The ailing FHA announced today it would be increasing mortgage premiums by a quarter of a percentage point (.25) on all 30- and 15-year loans. Federal Housing Administration’s Commissioner David H. Stevens announced the new premium structure for FHA-insured mortgage loans that will require borrowers to pay approximately $30 more per month.
The plan is to bolster capital reserves and aid the return of private investment in the housing market.
President Obama’s FY 2012 budget projects the FHA will insure $218 billion in mortgage borrowing in 2012. Among government-backed Fannie Mae and Freddie Mac and the Federal Housing Administration the three groups own or insure almost 97 percent of all mortgage bonds.
The FHA announcement comes of the heels of two other announcements from government agencies involved in the real estate market. Earlier today the U.S. Department of Housing and Urban Development (HUD) unveiled their 2012 budget and on Friday the Obama Administration and Treasury Secretary Timothy Geithner call for a housing overhaul and the winding down of Fannie Mae and Freddie Mac.
Read the full press release below
FHA TAKES STEPS TO BOLSTER CAPITAL RESERVES
New premium structure for 30- and 15-year loans will help private capital return
As part of ongoing efforts to strengthen the Federal Housing Administration’s (FHA) capital reserves, FHA Commissioner David H. Stevens today announced a new premium structure for FHA-insured mortgage loans increasing its annual mortgage insurance premium (MIP) by a quarter of a percentage point (.25) on all 30- and 15-year loans. The upfront MIP will remain unchanged at 1.0 percent. This premium change was detailed in President Obama’s fiscal year 2012 budget, also released today, and will impact new loans insured by FHA on or after April 18, 2011.
“After careful consideration and analysis, we determined it was necessary to increase the annual mortgage insurance premium at this time in order to bolster the FHA’s capital reserves and help private capital return to the housing market,” said Stevens. “This quarter point increase in the annual MIP is a responsible step towards meeting the Congressionally mandated two percent reserve threshold, while allowing FHA to remain the most cost effective mortgage insurance option for borrowers with lower incomes and lower down payments.”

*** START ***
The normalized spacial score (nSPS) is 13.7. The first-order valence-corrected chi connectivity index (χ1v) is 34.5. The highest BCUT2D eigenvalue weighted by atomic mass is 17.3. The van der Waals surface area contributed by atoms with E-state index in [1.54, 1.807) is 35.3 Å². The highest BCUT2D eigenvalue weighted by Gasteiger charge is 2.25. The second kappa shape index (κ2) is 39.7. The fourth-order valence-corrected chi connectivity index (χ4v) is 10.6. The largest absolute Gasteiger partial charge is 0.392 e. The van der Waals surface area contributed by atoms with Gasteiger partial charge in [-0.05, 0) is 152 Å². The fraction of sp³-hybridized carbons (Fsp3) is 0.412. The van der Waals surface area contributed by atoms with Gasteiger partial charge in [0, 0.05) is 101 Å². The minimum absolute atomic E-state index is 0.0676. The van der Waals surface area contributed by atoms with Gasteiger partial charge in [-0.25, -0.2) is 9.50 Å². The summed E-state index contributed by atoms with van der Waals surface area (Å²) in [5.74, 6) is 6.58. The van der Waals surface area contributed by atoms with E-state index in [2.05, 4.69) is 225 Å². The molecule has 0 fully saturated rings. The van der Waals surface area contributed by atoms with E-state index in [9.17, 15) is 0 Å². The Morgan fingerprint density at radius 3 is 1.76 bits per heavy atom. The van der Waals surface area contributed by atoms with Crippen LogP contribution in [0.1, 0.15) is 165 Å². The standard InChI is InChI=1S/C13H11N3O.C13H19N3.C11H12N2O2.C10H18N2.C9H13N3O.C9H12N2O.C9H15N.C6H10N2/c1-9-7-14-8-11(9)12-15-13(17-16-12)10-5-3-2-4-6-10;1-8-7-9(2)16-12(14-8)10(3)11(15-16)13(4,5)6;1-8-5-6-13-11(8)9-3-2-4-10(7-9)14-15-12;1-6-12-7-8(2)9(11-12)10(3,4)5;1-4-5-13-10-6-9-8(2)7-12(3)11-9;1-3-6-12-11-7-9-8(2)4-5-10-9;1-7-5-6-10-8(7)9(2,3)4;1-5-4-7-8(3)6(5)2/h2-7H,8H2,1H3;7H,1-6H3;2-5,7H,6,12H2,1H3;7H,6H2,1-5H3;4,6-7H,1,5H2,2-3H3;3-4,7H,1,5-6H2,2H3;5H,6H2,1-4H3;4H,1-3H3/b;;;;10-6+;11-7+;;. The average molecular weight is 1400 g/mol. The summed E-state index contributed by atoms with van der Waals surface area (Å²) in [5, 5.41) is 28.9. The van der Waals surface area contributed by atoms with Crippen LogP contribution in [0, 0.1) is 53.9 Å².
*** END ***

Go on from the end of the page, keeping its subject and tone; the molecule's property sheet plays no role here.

The proposed change was announced last week as part of the Obama Administration’s report to Congress, which outlined the Administration’s plan to reform the nation’s housing finance system. The Administration’s housing finance plan also recommended that Congress allow the present increase in FHA conforming loan limits to expire as scheduled on October 1, 2011.
This premium change enables FHA to increase revenues at a time that is critical to the ongoing stability of its Mutual Mortgage Insurance (MMI) fund, which had capital reserves of approximately $3.6 billion at the end of FY 2010. The change is estimated to contribute nearly $3 billion annually to the Fund, based on current volume projections. It is vital that HUD take action to ensure that FHA will continue to serve its dual mission of providing affordable homeownership options to underserved American families and first-time homebuyers while helping to stabilize the housing market during these tough times.
On average, new FHA borrowers will pay approximately $30 more per month. This marginal increase is affordable for almost all homebuyers who would qualify for a new loan. Existing and HECM loans insured by FHA are not impacted by the pricing change.
FHA will continue to play an important role in the nation’s mortgage market in 2011. President Obama’s FY 2012 budget projects the FHA will insure $218 billion in mortgage borrowing in 2012. These guarantees will support new home purchases and re-financed mortgages that significantly reduce borrower payments.